At My Wit's End

posted in School on Jan 29, 2007

Today came a realization that it has been nearly twenty years since I have had one year without school. You know, back when I was a toddler. While this revelation comes to no surprise to anyone who can figure simple arithmetic, it serves to strengthen my case for me being completely and utterly worn out of going to class and sitting through lectures that I find dreary and boring.

I’m not the only one who has gone this long, and many more have gone longer. For me, however, I’m nearing the edge of my sanity. Those who share my length in time in school generally have a love for what they’re doing or becoming, which staves off the intense dullness of it all. I, on the other hand, have chosen poorly – in a very Indiana Jones-ish sense of the phrase – and I can nearly feel the skin and very essence of my being melt away at the thought of waking up and trudging to class like the proletariat of Chicago in the early 1900s making their way to the meat packing facilities in the mornings. (Yes, I’m currently reading The Jungle.)

I’m not trying to downplay education, or even the fact that I’m very lucky to be where I am right now. I am, however, hitting the extremes of what I figure is my usefulness as a college student in terms of the output that I’m bringing to class and homework. It’s at the point where I feel like I have to do schoolwork just for the sake of schoolwork. There is seemingly no advantage to any of it. I can do accounting problems all day, but if there is no real life counterpart to those problems than sitting in class and being lectured over them, how am I supposed to feel like my time is well spent? This is a very traditional way of working, and in my earlier years, working like this no doubt brought a foundation to my education and the way that I learn. Nowadays, though, just doing work because a professor says it needs to be done isn’t enough. At this level of education, shouldn’t there be something more than a classroom and a book? I see nothing outside of four white walls, a desk with tremendous amounts of eraser shavings on the top (seriously, who sits at my desk before me?), and a projector displaying ugly Power Point slides that tells me how real world economics or accounting is supposed to work. Doing a “case study” or twenty problems on whether an object is batch-level or facility-level doesn’t really help me when I’m looking for a job other than familiarization with terms, which I can do on my own if need be. It’s not as if my professors aren’t good teachers. That’s not the case; I actually like all of my professors this semester. There’s just not enough in a classroom setting to get me motivated for anything that is being taught.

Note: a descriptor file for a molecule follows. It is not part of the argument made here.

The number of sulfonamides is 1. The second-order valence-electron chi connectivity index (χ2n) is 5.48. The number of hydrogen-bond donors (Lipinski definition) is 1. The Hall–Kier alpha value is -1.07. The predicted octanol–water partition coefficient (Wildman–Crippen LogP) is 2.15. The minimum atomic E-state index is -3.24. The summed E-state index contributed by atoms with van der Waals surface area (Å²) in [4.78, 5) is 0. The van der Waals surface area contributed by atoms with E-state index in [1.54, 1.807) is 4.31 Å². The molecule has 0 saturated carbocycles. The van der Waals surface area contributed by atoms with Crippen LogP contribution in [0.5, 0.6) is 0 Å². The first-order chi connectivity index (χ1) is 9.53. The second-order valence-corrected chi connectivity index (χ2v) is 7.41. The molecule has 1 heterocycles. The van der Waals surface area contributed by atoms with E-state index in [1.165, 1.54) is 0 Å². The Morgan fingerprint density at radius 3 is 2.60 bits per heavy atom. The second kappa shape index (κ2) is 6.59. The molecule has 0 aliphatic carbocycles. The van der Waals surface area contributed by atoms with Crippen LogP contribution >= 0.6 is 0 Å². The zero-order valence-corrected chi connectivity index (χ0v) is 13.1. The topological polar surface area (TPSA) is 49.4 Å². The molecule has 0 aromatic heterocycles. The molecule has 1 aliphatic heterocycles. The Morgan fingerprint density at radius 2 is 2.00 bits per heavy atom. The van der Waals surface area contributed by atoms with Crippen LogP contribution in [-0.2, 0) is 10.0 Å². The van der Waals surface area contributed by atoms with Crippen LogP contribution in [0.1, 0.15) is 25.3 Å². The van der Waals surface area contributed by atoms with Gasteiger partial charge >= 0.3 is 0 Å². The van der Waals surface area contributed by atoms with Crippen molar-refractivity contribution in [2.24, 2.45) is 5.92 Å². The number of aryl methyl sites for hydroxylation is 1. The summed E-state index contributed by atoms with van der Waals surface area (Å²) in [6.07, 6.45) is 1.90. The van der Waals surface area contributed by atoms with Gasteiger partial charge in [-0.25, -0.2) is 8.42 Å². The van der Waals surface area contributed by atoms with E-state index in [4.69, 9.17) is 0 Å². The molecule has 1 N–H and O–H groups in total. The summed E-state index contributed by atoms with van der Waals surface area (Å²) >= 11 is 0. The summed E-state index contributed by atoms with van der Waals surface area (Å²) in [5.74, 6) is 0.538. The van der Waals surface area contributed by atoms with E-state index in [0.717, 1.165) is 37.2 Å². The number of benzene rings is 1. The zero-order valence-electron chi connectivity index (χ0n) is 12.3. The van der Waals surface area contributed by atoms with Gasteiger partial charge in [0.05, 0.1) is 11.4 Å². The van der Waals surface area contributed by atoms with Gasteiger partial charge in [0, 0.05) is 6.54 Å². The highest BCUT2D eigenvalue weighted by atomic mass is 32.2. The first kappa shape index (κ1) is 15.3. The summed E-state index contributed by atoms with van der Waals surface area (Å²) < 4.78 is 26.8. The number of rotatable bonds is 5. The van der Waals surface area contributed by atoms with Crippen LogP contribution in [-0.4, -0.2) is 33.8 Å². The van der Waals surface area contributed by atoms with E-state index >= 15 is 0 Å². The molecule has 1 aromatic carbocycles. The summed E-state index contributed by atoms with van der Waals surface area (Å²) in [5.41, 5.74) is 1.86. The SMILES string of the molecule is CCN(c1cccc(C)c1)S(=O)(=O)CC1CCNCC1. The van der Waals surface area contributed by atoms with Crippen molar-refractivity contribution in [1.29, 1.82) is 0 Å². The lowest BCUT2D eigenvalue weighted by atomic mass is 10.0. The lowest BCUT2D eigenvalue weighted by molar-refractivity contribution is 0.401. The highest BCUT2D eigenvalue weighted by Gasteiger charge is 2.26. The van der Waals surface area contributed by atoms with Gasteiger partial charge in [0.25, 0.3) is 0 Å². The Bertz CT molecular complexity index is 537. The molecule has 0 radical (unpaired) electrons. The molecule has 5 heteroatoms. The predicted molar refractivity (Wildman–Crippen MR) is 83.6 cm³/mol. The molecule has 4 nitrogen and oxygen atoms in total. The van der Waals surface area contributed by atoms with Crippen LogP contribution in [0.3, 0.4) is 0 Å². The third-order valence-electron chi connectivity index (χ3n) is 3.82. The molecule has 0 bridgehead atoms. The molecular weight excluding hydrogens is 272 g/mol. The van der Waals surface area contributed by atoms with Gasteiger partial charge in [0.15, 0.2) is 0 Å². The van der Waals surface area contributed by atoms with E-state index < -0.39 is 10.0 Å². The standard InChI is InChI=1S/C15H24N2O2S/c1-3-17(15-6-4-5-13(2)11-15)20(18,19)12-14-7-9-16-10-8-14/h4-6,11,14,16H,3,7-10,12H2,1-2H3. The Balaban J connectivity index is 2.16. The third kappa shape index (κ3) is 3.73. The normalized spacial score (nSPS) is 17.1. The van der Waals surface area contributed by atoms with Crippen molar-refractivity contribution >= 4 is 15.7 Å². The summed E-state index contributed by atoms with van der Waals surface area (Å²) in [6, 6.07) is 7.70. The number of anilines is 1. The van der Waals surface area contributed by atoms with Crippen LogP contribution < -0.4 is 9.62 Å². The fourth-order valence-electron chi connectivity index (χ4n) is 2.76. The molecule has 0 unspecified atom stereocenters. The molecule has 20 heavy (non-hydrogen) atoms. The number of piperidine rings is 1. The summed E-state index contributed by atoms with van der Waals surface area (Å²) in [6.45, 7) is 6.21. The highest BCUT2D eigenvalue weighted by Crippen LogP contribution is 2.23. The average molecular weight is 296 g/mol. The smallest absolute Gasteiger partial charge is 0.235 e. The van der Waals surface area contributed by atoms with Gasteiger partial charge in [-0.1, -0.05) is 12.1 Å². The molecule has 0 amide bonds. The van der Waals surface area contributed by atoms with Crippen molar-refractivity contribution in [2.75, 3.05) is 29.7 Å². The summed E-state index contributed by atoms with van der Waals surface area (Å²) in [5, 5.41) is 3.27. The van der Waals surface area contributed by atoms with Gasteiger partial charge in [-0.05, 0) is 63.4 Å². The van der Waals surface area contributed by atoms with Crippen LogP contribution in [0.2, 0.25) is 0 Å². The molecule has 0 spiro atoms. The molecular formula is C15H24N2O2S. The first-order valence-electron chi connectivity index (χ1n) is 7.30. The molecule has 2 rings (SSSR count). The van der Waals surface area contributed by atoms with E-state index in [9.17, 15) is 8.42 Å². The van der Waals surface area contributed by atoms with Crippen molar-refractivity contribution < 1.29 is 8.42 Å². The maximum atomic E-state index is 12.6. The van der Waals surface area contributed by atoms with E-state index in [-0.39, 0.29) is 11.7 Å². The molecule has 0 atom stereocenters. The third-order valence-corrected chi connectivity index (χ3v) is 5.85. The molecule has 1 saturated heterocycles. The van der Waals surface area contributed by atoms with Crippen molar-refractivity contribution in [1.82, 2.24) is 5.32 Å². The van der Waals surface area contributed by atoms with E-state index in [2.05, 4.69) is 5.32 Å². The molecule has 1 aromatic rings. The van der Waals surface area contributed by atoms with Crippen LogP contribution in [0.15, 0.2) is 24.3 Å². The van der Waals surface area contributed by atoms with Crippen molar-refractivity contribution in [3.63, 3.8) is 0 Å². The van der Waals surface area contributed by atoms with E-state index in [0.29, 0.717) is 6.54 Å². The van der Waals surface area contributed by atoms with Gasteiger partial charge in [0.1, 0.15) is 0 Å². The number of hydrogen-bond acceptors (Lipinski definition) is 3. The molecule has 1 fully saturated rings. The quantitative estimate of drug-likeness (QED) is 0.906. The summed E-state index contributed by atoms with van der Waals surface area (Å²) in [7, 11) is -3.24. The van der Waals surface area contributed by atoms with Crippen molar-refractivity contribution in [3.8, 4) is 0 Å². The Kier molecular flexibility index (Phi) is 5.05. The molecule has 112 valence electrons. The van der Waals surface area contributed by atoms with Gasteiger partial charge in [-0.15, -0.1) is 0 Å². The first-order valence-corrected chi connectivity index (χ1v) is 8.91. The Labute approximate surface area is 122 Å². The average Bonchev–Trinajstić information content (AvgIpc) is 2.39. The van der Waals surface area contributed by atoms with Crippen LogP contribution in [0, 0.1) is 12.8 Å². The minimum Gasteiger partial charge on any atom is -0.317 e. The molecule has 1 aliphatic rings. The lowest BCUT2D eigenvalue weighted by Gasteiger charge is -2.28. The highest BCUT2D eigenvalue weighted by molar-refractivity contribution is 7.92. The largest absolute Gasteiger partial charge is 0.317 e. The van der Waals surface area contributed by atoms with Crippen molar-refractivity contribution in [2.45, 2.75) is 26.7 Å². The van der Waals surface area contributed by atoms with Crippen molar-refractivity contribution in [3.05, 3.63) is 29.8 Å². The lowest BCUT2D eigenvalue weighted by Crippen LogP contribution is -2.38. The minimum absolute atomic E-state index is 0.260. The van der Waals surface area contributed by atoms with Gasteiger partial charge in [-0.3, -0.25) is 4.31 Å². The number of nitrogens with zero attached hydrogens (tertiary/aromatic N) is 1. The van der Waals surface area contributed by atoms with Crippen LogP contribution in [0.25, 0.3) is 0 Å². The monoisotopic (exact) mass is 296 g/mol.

All of this of course sounds whiny and it makes it out like I don’t appreciate where I’m at in my life and the things others have helped me with to get me here. That’s not the case. The case is that I don’t feel like more school is the answer for me at this point in time. Getting some actual, real life experience sounds very much more exciting and fun. Will I drop out? No. Have I thought about it? Yes. In the end I know I’ll just stick it out and finish what I’ve started, but the percentage of my thoughts that meander away from school and studying will only increase as time goes on, and the importance I place on exams and homework will increasingly wane because honestly, folks, there’s so much more than a test score or a GPA out there. Twenty years of school has taught me that much.